After the remarkably simple opening - the Naked Organist, John Cleese saying "And now," and the disheveled man saying "it's . . ." - with the credits, "The All-England Summarize Proust Competition" begins with a sketch by that title. When three contestants fail completely to summarize a Proust work, the award for the contest is given to the woman who showed up with the biggest breasts. The closing credits run then, followed by a sketch on hairdressers who set up salons on Mount Everest. That is followed by a ridiculous sketch wherein classic movie hero and heroine moan to one another about making a fool of themselves, surrounded by loony bits. Then follows a fireman's brigade that refuses to answer its telephone and as a result, a woman and her husband lose a hamster. Their son returns from Dublin decked out like an African warrior and eventually the fire brigade pays them a social call.
This is followed by a documentary on enjoying parties by Veronica Small, which quickly gets sidetracked with avoiding Communist takeover of one's parties. This is followed by an animation on Communist Revolutions which is little more than a bad pun and then a voice-over seminar that degenerates into a musical number. The musical number reboots to the Mount Everest voice-overs, which is one of the many places that a certain travel agent does not book adventures to. When a client comes in and begins to ramble about India, the secretary walks the cameraman to another sketch. On the talk show "Thrust," Anne Elk postulates about the shape of a brontosaurus after much delay and the host walks out to the travel agency to close the episode with the fire brigade choir.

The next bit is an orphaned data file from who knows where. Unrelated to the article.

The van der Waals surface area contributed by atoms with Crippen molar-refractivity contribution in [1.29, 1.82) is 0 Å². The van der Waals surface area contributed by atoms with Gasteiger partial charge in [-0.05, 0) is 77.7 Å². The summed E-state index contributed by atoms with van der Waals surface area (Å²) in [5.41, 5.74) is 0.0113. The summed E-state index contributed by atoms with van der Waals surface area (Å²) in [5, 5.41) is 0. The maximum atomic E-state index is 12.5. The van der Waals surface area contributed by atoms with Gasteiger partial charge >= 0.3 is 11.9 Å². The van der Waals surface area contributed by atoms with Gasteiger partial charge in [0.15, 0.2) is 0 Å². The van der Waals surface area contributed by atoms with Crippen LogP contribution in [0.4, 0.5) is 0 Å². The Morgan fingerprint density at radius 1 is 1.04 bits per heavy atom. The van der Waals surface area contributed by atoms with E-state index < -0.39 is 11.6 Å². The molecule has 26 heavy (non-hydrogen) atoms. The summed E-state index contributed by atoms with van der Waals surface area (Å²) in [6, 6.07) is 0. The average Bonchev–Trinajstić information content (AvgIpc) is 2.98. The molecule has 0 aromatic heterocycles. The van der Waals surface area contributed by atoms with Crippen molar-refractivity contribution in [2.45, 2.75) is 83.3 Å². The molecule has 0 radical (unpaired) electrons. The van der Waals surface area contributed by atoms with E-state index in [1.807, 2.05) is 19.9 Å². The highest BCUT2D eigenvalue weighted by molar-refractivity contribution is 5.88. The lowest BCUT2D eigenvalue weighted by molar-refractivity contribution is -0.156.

"The War Against Pornography" opens with a special on how British housewives are fighting the culture wars against indecency and smut. This is presented literally with the British housewives beating alleged pornographers and covering up art they find distasteful. This leads into the opening credits, which opens into a Gumby whose brain hurts and has to have his brain removed. An overlong animation follows with the whole purpose seeming to be to bridge to an empty television screen which a man bashes apart. The doorbell rings and the Mrs. lets in a live documentary on molluscs, which the pair becomes bored with until the host starts talking about the sex life of molluscs. This is followed by a news report wherein the Ministers are given silly cabinet titles.
The episode progresses with a segue of news broadcasts that continually change from children's storytime to sports to other programming that is a non-sequitor. The match of the day degenerates into players kissing or falling into lovemaking positions before the program becomes an apology on the activities of politicians. This then turns into an expedition to Lake Paho, a lake in England confined to a single downstairs flat. The episode closes with an interview of a silly man who is declared the silliest person an interviewer has ever interviewed and the sketch - and program - are scrapped.
On DVD, these episodes are enhanced with filmographies of each of the six Pythons, a featurette on Terry Gilliam's animations and a trivia quest one plays with their DVD remote. As well, the travel agent sketch from "The All-England Summarize Proust Competition" is presented live and there is a clipshow featuring various wacky inventions or daredevils from the series.
Overall, this is a funny enough set to enthusiastically recommend.
[For a much better value, check out the penultimate season, Monty Python's Flying Circus Season 3 on DVD, reviewed here, as it has the complete season, with nothing left to search for!]
For other television show reviews, be sure to check out my Television Review Index Page for an organized listing of all I have reviewed!
© 2012, 2009 W.L. Swarts. May not be reprinted without permission.